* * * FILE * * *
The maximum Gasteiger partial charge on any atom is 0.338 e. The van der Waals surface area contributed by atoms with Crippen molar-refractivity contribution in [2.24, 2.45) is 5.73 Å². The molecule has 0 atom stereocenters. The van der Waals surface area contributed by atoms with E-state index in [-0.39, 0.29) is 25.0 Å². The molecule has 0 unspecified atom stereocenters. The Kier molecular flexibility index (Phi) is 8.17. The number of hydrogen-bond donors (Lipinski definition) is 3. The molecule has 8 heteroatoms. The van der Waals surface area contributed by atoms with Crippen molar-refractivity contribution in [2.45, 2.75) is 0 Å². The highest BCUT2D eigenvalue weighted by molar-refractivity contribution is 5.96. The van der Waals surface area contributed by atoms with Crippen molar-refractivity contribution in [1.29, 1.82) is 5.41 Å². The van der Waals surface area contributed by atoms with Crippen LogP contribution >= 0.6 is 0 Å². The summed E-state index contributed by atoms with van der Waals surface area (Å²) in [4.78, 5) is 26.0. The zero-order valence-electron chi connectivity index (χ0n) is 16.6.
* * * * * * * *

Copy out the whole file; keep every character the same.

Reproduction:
The maximum Gasteiger partial charge on any atom is 0.338 e. The van der Waals surface area contributed by atoms with Crippen molar-refractivity contribution in [2.24, 2.45) is 5.73 Å². The molecule has 0 atom stereocenters. The van der Waals surface area contributed by atoms with E-state index in [-0.39, 0.29) is 25.0 Å². The molecule has 0 unspecified atom stereocenters. The Kier molecular flexibility index (Phi) is 8.17. The number of hydrogen-bond donors (Lipinski definition) is 3. The molecule has 8 heteroatoms. The van der Waals surface area contributed by atoms with Crippen molar-refractivity contribution in [2.45, 2.75) is 0 Å². The highest BCUT2D eigenvalue weighted by molar-refractivity contribution is 5.96. The van der Waals surface area contributed by atoms with Crippen molar-refractivity contribution in [1.29, 1.82) is 5.41 Å². The van der Waals surface area contributed by atoms with Crippen LogP contribution >= 0.6 is 0 Å². The summed E-state index contributed by atoms with van der Waals surface area (Å²) in [4.78, 5) is 26.0. The zero-order valence-electron chi connectivity index (χ0n) is 16.6.